When I read that they were touring, which they only seem to do every four years or so, in support of their fabulous new album ‘Spirit’ (reviewed previously, LP Review: Depeche Mode’s ‘Spirit’ – Simply Put, An Immediate Classic ), I felt it was a big enough deal that I was ready to travel to see them if they skipped Kansas City. As it turned out, I was lucky enough they were hitting Denver, Colorado which is easily within driving range. When I approached the Rock Chick about the idea of driving out to see them, she embraced the idea whole-heartedly. So much so, that I didn’t even get to do any of the driving. I sat in the passenger seat and DJ’d. Well, on the way out there I DJ’d… on the way home Monday I was sleeping off what the medical profession calls a “hangover.”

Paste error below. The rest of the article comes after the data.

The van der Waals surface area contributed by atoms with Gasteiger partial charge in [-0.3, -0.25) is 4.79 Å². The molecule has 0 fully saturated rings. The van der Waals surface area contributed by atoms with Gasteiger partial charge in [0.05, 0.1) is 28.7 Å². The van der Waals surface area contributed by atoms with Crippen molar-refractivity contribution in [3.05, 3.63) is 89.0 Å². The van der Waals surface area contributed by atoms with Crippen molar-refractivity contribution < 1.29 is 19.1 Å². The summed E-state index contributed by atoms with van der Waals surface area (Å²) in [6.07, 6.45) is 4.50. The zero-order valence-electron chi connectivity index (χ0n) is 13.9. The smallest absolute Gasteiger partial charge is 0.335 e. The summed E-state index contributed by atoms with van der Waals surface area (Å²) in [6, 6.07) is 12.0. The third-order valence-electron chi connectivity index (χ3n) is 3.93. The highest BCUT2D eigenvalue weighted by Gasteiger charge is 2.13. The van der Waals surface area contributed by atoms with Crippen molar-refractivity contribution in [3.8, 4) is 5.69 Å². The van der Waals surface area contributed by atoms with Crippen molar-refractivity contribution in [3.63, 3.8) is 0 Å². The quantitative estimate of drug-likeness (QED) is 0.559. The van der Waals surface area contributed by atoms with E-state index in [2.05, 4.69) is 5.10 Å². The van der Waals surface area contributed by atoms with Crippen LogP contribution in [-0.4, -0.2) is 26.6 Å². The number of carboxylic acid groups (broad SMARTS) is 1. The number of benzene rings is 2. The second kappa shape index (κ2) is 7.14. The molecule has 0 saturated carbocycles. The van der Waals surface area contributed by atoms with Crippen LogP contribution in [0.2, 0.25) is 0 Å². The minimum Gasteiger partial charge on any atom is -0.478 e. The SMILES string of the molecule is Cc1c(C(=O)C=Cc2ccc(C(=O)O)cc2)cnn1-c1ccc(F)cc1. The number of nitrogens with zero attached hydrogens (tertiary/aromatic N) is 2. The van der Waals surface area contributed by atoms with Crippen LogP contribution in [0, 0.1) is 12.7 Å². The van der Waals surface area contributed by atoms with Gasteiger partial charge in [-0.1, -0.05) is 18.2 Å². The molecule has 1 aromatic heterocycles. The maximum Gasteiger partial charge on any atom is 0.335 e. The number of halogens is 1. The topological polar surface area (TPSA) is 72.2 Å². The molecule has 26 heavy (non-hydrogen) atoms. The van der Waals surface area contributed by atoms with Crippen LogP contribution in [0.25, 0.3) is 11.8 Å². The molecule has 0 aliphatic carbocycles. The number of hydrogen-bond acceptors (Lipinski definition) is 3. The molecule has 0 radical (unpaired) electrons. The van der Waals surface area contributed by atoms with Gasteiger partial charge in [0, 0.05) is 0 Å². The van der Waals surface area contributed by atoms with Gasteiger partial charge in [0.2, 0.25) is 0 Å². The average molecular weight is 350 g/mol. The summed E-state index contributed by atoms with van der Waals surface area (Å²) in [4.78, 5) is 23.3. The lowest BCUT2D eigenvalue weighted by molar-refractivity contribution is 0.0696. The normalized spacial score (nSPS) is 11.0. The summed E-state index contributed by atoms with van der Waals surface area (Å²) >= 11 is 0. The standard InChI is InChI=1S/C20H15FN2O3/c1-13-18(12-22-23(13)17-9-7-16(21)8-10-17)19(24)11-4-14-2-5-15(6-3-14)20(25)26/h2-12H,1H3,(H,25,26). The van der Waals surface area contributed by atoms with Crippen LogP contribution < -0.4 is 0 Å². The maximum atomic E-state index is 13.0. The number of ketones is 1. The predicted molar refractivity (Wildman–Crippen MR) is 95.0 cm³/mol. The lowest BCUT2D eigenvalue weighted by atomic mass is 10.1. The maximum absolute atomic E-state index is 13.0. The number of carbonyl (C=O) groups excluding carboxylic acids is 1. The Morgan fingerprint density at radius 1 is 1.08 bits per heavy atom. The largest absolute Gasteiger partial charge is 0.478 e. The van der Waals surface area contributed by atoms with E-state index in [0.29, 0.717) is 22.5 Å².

As I mentioned earlier, since 1993’s ‘Songs Of Faith And Devotion,’ Depeche have been on basically the same repeatable cycle. They record/release an album, tour and then take a year or two off for solo projects. They’re like the US election cycle in that each successive album comes out every four years. With gaps like that between albums, when they do tour, it’s kind of a big deal. I am so delighted I got a chance to see lead singer Dave Gahan, guitarist/keyboardist/vocalist Martin Gore and keyboardist Andy Fletcher perform live. (Depeche also have a couple of additional musicians who tour with them, I don’t know if you’d call them “sidemen” as they also play in the studio with them… Christian Eigner plays drums and Peter Gordeno plays additional keyboards and bass guitar…) I actually can’t believe it’s taken me this long in my rock and roll career to see these guys. Of course they were always classified as “synth rock” or “alternative” and it took me a while to discover their deep catalog.